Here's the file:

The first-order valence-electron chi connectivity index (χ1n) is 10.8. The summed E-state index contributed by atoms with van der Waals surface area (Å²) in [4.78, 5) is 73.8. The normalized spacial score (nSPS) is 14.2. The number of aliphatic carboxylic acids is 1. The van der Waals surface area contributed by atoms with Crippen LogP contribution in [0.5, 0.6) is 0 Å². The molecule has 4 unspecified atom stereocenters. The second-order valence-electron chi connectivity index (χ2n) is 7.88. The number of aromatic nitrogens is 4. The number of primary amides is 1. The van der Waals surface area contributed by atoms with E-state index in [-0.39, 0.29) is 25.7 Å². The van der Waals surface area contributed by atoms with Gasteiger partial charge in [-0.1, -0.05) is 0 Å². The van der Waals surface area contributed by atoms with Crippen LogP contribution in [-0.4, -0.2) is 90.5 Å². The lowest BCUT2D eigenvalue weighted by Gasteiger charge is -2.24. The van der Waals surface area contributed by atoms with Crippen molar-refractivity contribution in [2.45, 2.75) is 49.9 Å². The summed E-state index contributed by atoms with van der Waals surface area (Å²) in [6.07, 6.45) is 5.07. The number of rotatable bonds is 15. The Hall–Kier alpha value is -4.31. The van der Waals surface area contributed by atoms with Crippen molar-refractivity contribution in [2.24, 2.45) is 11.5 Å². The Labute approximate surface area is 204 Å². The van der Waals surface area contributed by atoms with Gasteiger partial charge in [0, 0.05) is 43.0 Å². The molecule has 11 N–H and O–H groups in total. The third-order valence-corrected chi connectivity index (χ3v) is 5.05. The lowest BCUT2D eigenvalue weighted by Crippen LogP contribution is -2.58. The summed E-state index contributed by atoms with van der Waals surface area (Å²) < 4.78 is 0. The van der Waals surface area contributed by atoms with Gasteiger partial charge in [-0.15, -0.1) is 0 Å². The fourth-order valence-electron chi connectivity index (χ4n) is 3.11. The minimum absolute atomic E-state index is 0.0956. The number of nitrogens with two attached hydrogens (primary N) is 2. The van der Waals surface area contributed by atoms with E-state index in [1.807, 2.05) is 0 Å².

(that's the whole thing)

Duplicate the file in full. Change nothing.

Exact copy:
The first-order valence-electron chi connectivity index (χ1n) is 10.8. The summed E-state index contributed by atoms with van der Waals surface area (Å²) in [4.78, 5) is 73.8. The normalized spacial score (nSPS) is 14.2. The number of aliphatic carboxylic acids is 1. The van der Waals surface area contributed by atoms with Crippen LogP contribution in [0.5, 0.6) is 0 Å². The molecule has 4 unspecified atom stereocenters. The second-order valence-electron chi connectivity index (χ2n) is 7.88. The number of aromatic nitrogens is 4. The number of primary amides is 1. The van der Waals surface area contributed by atoms with E-state index in [-0.39, 0.29) is 25.7 Å². The van der Waals surface area contributed by atoms with Gasteiger partial charge in [-0.1, -0.05) is 0 Å². The van der Waals surface area contributed by atoms with Crippen LogP contribution in [-0.4, -0.2) is 90.5 Å². The lowest BCUT2D eigenvalue weighted by Gasteiger charge is -2.24. The van der Waals surface area contributed by atoms with Crippen molar-refractivity contribution in [2.45, 2.75) is 49.9 Å². The summed E-state index contributed by atoms with van der Waals surface area (Å²) in [6.07, 6.45) is 5.07. The number of rotatable bonds is 15. The Hall–Kier alpha value is -4.31. The van der Waals surface area contributed by atoms with Crippen molar-refractivity contribution in [2.24, 2.45) is 11.5 Å². The Labute approximate surface area is 204 Å². The van der Waals surface area contributed by atoms with Gasteiger partial charge in [0, 0.05) is 43.0 Å². The molecule has 11 N–H and O–H groups in total. The third-order valence-corrected chi connectivity index (χ3v) is 5.05. The lowest BCUT2D eigenvalue weighted by Crippen LogP contribution is -2.58. The summed E-state index contributed by atoms with van der Waals surface area (Å²) < 4.78 is 0. The van der Waals surface area contributed by atoms with Gasteiger partial charge in [-0.15, -0.1) is 0 Å². The fourth-order valence-electron chi connectivity index (χ4n) is 3.11. The minimum absolute atomic E-state index is 0.0956. The number of nitrogens with two attached hydrogens (primary N) is 2. The van der Waals surface area contributed by atoms with E-state index in [1.807, 2.05) is 0 Å².